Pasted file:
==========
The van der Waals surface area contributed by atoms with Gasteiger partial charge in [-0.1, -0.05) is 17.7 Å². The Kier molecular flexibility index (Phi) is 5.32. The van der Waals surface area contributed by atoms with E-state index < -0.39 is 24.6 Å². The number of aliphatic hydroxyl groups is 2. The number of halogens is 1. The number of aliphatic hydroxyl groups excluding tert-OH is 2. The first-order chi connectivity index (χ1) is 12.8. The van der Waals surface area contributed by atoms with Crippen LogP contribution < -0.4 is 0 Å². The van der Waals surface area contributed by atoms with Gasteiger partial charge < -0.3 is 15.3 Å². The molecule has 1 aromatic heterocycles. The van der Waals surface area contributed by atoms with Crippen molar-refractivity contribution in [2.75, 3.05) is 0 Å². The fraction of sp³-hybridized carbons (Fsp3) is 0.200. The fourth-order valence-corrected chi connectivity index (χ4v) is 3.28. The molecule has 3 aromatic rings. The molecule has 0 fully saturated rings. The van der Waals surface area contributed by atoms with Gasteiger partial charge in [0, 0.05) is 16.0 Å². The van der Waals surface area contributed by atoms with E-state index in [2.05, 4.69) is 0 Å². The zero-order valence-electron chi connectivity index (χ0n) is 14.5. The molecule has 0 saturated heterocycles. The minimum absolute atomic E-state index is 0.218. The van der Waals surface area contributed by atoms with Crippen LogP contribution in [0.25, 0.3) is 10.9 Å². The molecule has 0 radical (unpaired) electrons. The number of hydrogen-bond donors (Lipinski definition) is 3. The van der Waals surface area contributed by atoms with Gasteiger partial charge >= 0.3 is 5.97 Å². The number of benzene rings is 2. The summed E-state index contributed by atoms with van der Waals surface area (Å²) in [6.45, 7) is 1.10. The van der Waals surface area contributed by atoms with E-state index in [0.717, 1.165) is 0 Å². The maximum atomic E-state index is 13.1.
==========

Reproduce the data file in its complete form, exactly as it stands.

The van der Waals surface area contributed by atoms with Gasteiger partial charge in [-0.1, -0.05) is 17.7 Å². The Kier molecular flexibility index (Phi) is 5.32. The van der Waals surface area contributed by atoms with E-state index < -0.39 is 24.6 Å². The number of aliphatic hydroxyl groups is 2. The number of halogens is 1. The number of aliphatic hydroxyl groups excluding tert-OH is 2. The first-order chi connectivity index (χ1) is 12.8. The van der Waals surface area contributed by atoms with Crippen LogP contribution < -0.4 is 0 Å². The van der Waals surface area contributed by atoms with Gasteiger partial charge < -0.3 is 15.3 Å². The molecule has 1 aromatic heterocycles. The van der Waals surface area contributed by atoms with Crippen molar-refractivity contribution in [2.75, 3.05) is 0 Å². The fraction of sp³-hybridized carbons (Fsp3) is 0.200. The fourth-order valence-corrected chi connectivity index (χ4v) is 3.28. The molecule has 3 aromatic rings. The molecule has 0 fully saturated rings. The van der Waals surface area contributed by atoms with Gasteiger partial charge in [0, 0.05) is 16.0 Å². The van der Waals surface area contributed by atoms with E-state index in [2.05, 4.69) is 0 Å². The zero-order valence-electron chi connectivity index (χ0n) is 14.5. The molecule has 0 saturated heterocycles. The minimum absolute atomic E-state index is 0.218. The van der Waals surface area contributed by atoms with Crippen LogP contribution in [0.25, 0.3) is 10.9 Å². The molecule has 0 radical (unpaired) electrons. The number of hydrogen-bond donors (Lipinski definition) is 3. The van der Waals surface area contributed by atoms with Gasteiger partial charge >= 0.3 is 5.97 Å². The number of benzene rings is 2. The summed E-state index contributed by atoms with van der Waals surface area (Å²) in [6.45, 7) is 1.10. The van der Waals surface area contributed by atoms with E-state index in [0.717, 1.165) is 0 Å². The maximum atomic E-state index is 13.1.